House Approves NSBA-Opposed Innovation Act

June 16, 2015

pic-court-gavelOn Thursday, June 11, the House Judiciary Committee approved the NSBA-opposed Innovation Act (H.R. 9) 24-8. Although Chairman Bob Goodlatte (R-Va.) offered up a manager’s amendment which tweaked some of the language in H.R. 9 to make it more closely resemble the Senate’s Protecting American Talent and Entrepreneurship (PATENT) Act (S. 1137), the approved legislation didn’t ultimately include enough protections for small inventors and remains very problematic.

Of the five out of 19 offered amendments which passed, one would require a study of discovery in patent litigation in order to better curtail abusive lawsuits. Those voting against the final bill were: Republican Rep. Louie Gohmert (Texas), Ranking Member John Conyers (D-Mich.) and Democratic Reps. Sheila Jackson Lee (Texas), Hank Johnson (Georgia), Ted Deutch (Fla.), Karen Bass (Calif.), David Cicilline (R.I.), and Scott Peters (Calif.).

This most recent markup follows on the heels of the June 4 markup and subsequent approval in the Senate Judiciary Committee of the Protecting American Talent and Entrepreneurship (PATENT) Act (S. 1137). The sponsors appear to be open to additional changes as both bills make their way to their respective floors, but no specific timeline has yet been identified in either the Senate or House.

Both H.R. 9 and S. 1137 stem from good-intentioned efforts to address some of the problems with the 2011-passed, NSBA-opposed America Invents Act, including the goal of stopping the practice of fraudulent and abusive patent demand letters from so-called “patent trolls”. Unfortunately, these bills go too far in their efforts to reform the patent system and will greatly weaken the ability of patent holders to legitimately protect their intellectual property.

Earlier this week, the U.S. Small Business Administration Office of Advocacy unveiled a statutorily-mandated report on the impacts of the America Invents Act on small businesses. Unfortunately, the report found that there simply is not enough data available yet “… to make a call, but the signs aren’t positive for small businesses.”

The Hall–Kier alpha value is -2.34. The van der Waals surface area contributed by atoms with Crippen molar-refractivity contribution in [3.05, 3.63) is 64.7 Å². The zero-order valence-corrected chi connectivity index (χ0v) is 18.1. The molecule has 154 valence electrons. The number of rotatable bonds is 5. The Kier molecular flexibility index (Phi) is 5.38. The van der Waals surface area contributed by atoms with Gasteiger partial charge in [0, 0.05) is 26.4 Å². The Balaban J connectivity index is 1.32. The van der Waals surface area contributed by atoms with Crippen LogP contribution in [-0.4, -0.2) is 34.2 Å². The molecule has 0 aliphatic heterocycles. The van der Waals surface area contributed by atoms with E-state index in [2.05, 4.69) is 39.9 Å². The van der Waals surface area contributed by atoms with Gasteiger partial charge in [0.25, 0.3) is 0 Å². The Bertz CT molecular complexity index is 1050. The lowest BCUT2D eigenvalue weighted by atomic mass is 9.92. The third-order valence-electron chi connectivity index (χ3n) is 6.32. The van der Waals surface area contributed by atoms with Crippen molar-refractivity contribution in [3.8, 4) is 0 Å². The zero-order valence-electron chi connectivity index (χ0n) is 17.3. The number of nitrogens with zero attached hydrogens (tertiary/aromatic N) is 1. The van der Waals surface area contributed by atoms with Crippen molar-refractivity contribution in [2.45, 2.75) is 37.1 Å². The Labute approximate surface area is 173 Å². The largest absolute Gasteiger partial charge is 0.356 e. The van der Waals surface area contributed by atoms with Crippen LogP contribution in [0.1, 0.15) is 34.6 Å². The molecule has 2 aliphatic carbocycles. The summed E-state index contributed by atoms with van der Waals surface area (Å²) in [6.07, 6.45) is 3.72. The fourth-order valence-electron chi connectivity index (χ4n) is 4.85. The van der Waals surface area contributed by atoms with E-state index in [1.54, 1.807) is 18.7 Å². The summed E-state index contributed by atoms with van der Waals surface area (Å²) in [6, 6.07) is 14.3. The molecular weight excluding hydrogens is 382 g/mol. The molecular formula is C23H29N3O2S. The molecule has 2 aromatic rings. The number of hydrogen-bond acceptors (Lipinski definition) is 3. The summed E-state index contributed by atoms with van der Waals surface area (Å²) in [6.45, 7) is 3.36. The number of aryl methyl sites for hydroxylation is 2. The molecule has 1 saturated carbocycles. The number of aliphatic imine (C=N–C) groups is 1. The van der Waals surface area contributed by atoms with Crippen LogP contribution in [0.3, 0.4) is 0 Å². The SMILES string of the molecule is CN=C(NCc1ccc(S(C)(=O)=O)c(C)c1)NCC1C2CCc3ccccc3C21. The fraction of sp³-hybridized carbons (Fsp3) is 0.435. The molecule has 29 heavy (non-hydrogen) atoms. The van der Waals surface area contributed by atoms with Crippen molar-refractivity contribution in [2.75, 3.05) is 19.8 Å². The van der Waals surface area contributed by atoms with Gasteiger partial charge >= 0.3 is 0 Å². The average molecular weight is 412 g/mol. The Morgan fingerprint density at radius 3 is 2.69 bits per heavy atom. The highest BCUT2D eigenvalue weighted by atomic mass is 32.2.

NSBA has weighed in with letters of opposition to both the PATENT Act and the Innovation Act, and is instead urging lawmakers to support the Support Technology and Research for Our Nation’s Growth (STRONG) Patents Act of 2015 (S. 632) in the Senate, and the Targeting Rogue and Opaque Letters (TROL) Act of 2015 (H.R. 2045) in the House. Both the STRONG Patents Act and the TROL Act would improve the current patenting system by addressing patent trolls and avoid many of the burdens associated with S. 1137 and H.R. 9.

The TROL Act focuses on abusive patent demand letters and would provide the Federal Trade Commission authority to levy fines on patent trolls, while ensuring small patent holders aren’t inadvertently punished. It includes the following protections for small patentees: the “pattern or practice” requirement that would target mass mailing of these demand letters; a “bad faith” requirement to focus on purposefully deceptive demand letters; and the establishment of a uniform federal standard for enforcement of patents.

The STRONG Patents Act also addresses abusive demand letters as well as a number of other problems under the current patenting system, including: providing the Federal Trade Commission greater authority in going after patent trolls; ensuring that pleading standards for patent-infringement cases match the standards used for all other forms of civil actions; creating balance in post-grant reviews to ensure a quick and fair process; and conducting a study on how small businesses are impacted by the U.S. patent system.

NSBA is urging all small-business owners to weigh in on the patent reform debate, and contact your lawmakers TODAY.

Click here to view NSBA’s letter of opposition to the Innovation Act (H.R. 9)

Click here to view NSBA’s letter of opposition to the PATENT Act (S. 1137)

Click here to view NSBA’s letter of support to the TROL Act of 2015 (H.R. 2045)

Click here to view NSBA’s letter of support to the STRONG Patents Act of 2015 (S. 632)